For years, Italian coffee giant illy has earned the reputation of a company that prioritizes people over profits. And while it sources its coffee from 25 countries around the globe, Columbia is the place where that philosophy is making a real difference. Ask Fernando, an ex-commander of the FARC paramilitary revolutionary movement that spent 50 years fighting the Columbian government. “When I was with the group, I began looking at the mountains and the coffee beans growing on them, and it gave me the motivation to change my life.” He managed to leave the movement a decade ago and with the backing of illy is now leading a cooperative made up of former guerrillas who produce more than 50,000 kilos of high-quality Arabica coffee each year which is shipped and roasted at illy’s facility in Trieste.
Companies like illy put producers in a better position to earn a decent living by changing the way that coffee is grown and sold – establishing standard growing practices to achieve the highest-quality yields, paying above fair value for beans, supporting independent family farms, teaching eco-friendly growing methods and helping t weave together the fabric of a nation torn by half a century of war.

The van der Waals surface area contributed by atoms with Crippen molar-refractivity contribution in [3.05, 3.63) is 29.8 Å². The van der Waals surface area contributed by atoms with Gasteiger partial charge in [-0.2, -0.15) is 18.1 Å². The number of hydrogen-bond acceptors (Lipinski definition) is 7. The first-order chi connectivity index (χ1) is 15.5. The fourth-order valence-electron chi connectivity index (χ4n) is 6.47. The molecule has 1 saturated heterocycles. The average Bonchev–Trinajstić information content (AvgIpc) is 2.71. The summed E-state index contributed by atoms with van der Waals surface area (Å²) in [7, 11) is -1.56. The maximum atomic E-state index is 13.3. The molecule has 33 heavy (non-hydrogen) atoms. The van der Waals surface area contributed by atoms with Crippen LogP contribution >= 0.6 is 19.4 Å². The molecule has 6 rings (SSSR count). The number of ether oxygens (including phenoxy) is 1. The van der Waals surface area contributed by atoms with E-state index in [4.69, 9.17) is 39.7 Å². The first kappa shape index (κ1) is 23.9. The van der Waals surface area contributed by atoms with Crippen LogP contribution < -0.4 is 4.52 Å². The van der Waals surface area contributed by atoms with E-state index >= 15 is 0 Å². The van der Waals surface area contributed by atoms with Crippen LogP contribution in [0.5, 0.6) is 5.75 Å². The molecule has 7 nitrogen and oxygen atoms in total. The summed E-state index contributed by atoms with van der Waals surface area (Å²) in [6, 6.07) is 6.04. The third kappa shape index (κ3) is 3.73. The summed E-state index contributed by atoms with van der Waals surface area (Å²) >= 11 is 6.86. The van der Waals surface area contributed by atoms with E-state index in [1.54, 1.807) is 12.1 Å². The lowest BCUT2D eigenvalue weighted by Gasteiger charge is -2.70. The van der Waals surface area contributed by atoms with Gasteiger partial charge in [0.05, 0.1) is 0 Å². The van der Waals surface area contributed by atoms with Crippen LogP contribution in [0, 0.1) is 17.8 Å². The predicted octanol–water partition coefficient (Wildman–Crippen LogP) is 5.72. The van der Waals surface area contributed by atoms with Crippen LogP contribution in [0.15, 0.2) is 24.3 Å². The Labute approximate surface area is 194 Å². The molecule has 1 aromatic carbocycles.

One of the keys for changing the outlook for coffee growers is laying the foundation at an early age. Today there are 55 schools in rural areas that have adopted an “Escuela y Café” curriculum where students from 12 to 18 master the art of growing thanks to a holistic approach. All subjects – Spanish, social studies, math, science is tailored to teach them everything a successful farmer needs to know. It’s the kind of education that can enable them to bypass mere subsistence farming and build a better future for themselves and their families.
And to further the cause of peace 120 former FARC and other paramilitary commands undergo a three-month-long immersive introduction to coffee as a means of re-entering society. Several are barely past their teenage years, and while physical and psychological scars are evident, all expressed gratitude for the opportunity to live in peace.
This text is based on an article by Matt Adams in the September 2017 of Hemisphere Magazine (United Airlines)